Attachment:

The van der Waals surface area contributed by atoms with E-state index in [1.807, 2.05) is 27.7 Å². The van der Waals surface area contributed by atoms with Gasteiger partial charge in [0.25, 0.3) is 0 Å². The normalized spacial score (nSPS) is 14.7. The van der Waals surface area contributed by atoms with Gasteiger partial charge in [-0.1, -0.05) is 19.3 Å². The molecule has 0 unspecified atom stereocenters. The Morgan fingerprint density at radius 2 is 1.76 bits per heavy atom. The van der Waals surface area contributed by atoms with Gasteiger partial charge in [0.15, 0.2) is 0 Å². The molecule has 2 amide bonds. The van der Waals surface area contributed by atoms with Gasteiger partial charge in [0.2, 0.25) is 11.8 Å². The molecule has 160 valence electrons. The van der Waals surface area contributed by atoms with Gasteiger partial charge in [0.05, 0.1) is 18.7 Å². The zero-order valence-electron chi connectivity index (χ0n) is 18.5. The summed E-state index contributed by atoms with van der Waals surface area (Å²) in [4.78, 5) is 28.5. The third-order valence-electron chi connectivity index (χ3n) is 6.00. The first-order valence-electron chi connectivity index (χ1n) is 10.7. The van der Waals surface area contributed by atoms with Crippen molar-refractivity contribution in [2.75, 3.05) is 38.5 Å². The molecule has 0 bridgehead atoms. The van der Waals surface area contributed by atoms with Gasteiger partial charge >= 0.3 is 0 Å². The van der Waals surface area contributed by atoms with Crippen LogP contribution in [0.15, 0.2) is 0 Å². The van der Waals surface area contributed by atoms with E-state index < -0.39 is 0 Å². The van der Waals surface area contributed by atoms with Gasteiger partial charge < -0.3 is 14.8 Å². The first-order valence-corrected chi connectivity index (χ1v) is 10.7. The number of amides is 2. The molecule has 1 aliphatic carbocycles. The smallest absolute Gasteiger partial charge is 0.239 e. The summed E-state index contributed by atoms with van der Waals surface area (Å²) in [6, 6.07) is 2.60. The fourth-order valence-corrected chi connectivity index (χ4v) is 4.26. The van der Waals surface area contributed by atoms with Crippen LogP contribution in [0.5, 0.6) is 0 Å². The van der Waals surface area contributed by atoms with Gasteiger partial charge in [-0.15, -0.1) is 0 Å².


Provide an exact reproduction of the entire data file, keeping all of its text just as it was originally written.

The van der Waals surface area contributed by atoms with E-state index in [1.807, 2.05) is 27.7 Å². The van der Waals surface area contributed by atoms with Gasteiger partial charge in [0.25, 0.3) is 0 Å². The normalized spacial score (nSPS) is 14.7. The van der Waals surface area contributed by atoms with Gasteiger partial charge in [-0.1, -0.05) is 19.3 Å². The molecule has 0 unspecified atom stereocenters. The Morgan fingerprint density at radius 2 is 1.76 bits per heavy atom. The van der Waals surface area contributed by atoms with Gasteiger partial charge in [0.15, 0.2) is 0 Å². The molecule has 2 amide bonds. The van der Waals surface area contributed by atoms with Gasteiger partial charge in [0.2, 0.25) is 11.8 Å². The molecule has 160 valence electrons. The van der Waals surface area contributed by atoms with Gasteiger partial charge in [0.05, 0.1) is 18.7 Å². The zero-order valence-electron chi connectivity index (χ0n) is 18.5. The summed E-state index contributed by atoms with van der Waals surface area (Å²) in [4.78, 5) is 28.5. The third-order valence-electron chi connectivity index (χ3n) is 6.00. The first-order valence-electron chi connectivity index (χ1n) is 10.7. The van der Waals surface area contributed by atoms with Crippen molar-refractivity contribution in [2.75, 3.05) is 38.5 Å². The molecule has 0 bridgehead atoms. The van der Waals surface area contributed by atoms with Gasteiger partial charge >= 0.3 is 0 Å². The van der Waals surface area contributed by atoms with Crippen LogP contribution in [0.15, 0.2) is 0 Å². The van der Waals surface area contributed by atoms with E-state index < -0.39 is 0 Å². The van der Waals surface area contributed by atoms with Gasteiger partial charge < -0.3 is 14.8 Å². The first-order valence-corrected chi connectivity index (χ1v) is 10.7. The number of amides is 2. The molecule has 1 aliphatic carbocycles. The smallest absolute Gasteiger partial charge is 0.239 e. The summed E-state index contributed by atoms with van der Waals surface area (Å²) in [6, 6.07) is 2.60. The fourth-order valence-corrected chi connectivity index (χ4v) is 4.26. The van der Waals surface area contributed by atoms with Crippen LogP contribution in [0.5, 0.6) is 0 Å². The van der Waals surface area contributed by atoms with Gasteiger partial charge in [-0.15, -0.1) is 0 Å².